My son had a brain tumour starting it was at the back of his head. He was an NHS patient at the same oncology hospital I had treatment. He had a good and friendly consultant but the procedures were more basic but reliable. Long hours are spent in the waiting room seeing the consultant each month's visit. Results of the progress recorded by the MRI and blood tests were explained to us in detail. This procedure never took place in my private care. When the second tumour appeared on the front of his head situation changed, was entirely different. This was a killer type, very aggressive tumour called (glioblastoma). He had an emergency operation. It was supposed to be completed in twenty minutes and an overnight stay instead things went wrong it took more than two hours and he had to spend two weeks in hospital. When he left the hospital, his left arm was paralysed, and his left leg would not function properly he had to pull it along while walking. It was an operation that took place under local anaesthetic. He could hear everything the surgeon was saying to her assistants “ We have to try plan B, sorry! did not work let’s try plan C etc.,). The trauma caused to my son was inexplicable. Nobody explain what went wrong in that surgery. This was the NHS at its worst. After that my son's treatment, his health diminished slowly. For nearly six months, we were all fighting for his life. He had a very positive view of life. His faith and hope were top as we were planning to improve his state of health with other sources in addition to chemo. One day we were called for a meeting with the consultant after he stayed three days in a local oncology hospital, famous for his cancer treatment. We are all told “ Sorry, we did all we can, can’t offer any more treatments best luck to him,” was a bare reality spat on our faces. We were all shocked and did not believe what we heard from him. My son was referred to our local medical centre for future complaints. This was a death sentence, for my son. I hated the consultant who happened to be an American just arrived at the hospital. We had never met him before. The way his state of health was presented to us was cruel and horrible. My son passed away three months after that meeting. His death is not registered in the cancer hospital first he was signed to ACU ( Acute Care Unit) to a normal hospital and then moved to our home for palliative care, no registration of his existence in both hospitals. This was a stain on their record of treatment as long as the number of deaths was kept minimal they will attract more private patients. If he was a member of a private patient club, treatments would have been paid for by a well-known insurance company I doubt it treatment might have been short. This is a second personal experience with the health system in the UK.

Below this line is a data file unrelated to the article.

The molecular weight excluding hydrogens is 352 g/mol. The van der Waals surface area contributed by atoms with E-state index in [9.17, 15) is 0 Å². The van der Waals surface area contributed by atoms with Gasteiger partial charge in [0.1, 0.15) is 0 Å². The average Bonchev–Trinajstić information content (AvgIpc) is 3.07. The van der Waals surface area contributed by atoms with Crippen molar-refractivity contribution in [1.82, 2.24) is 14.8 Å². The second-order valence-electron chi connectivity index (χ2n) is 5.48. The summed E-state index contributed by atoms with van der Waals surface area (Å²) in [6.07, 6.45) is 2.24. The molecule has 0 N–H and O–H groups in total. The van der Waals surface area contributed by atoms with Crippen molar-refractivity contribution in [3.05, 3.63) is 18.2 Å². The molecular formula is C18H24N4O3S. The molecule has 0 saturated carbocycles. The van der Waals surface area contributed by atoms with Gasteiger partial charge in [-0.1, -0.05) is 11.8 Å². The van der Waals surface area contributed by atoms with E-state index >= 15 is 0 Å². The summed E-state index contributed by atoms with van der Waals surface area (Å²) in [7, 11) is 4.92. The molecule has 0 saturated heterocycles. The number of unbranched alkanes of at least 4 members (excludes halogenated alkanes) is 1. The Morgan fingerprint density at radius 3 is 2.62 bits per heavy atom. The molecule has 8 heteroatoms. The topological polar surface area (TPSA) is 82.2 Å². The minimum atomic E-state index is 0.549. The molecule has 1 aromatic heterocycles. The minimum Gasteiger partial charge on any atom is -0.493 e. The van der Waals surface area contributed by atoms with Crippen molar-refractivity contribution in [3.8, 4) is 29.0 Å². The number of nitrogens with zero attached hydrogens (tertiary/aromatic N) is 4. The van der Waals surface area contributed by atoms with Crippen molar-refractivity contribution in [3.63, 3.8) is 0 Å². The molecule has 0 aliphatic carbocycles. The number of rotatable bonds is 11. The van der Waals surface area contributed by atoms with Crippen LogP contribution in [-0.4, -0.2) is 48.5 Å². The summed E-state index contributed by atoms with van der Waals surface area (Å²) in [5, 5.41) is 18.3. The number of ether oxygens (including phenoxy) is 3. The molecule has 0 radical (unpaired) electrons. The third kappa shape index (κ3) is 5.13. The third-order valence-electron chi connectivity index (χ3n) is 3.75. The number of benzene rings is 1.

Recently my article about BigC with 3 Bowelbabes is another very recent personal experience on this subject. My brother-in-law's wife was diagnosed with stage 4 bowel cancer, as a result of the test in her local hospital she had been told “ Sorry, it is too late, bowel cancer is in stage 4 it’s spread to ovaries and the liver, we can’t treat you,”. She had a prescription of pain killers (morphine) to deal with the pain attacks. At the same time when we read the newspapers, the original Bowelbabe and another Bowelbabe3 had the same stage 4 cancer with the same spread in their body, one lived five years other one told us she is cleared of it. They were both private patients. It is the mentality of the present NHS, to save funds for futuristic patients who have a chance of beating cancer otherwise can’t waste money on difficult cases. This is my third personal experience with the health system in the UK.

The CONCLUSION of this study is three separate incidents raise the question about the state of NHS today.

NHS in general functions very good to save people's lives such as in the recent pandemic. Medical staff had worked day and night to save the covid patients' lives in the hospital but they were financially supported generously by the government. Certain departments of the medical profession can’t deal with the diseases such as cancer, neurological illnesses and blood-related disorders. My personal experiences in these areas will be documented in other stories. One thing is clear if NHS can’t treat some diagnosed cancer illnesses because of a lacking of funds, unfortunately, the percentage of staying alive will be minimal. Hospital statistics do not show or include patients who died at their homes. Most patients in palliative care had been sent home to avoid public knowledge of their shortcomings.

On the other hand, the hospital Trust which deals with private finance will require from their hospital departments the highest efficiency to make them happy. In their case, rather than a quick short stay and turnover for a cost-effective solution (like in NHS), keep them longer at the hospital, and use more expensive medication and equipment to increase the cash flow.

‘Injustice’ is the definition of the finance created. NHS gets its payments from taxpayers to provide them with good health services when needed. Health Insurance company receives their premium from people who not only pay NI to the government but also to them to take care of their health. It is this double standard that works against the working-class people.


NOTE: Thanks to Klause Nielsen at Pixel for the picture.



First I lived with Cancer the survived to write my experience.Now i am writing stories at medium to reflect my life experiences.It's part of STAYING ALIVE

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kayhan egeli

First I lived with Cancer the survived to write my experience.Now i am writing stories at medium to reflect my life experiences.It's part of STAYING ALIVE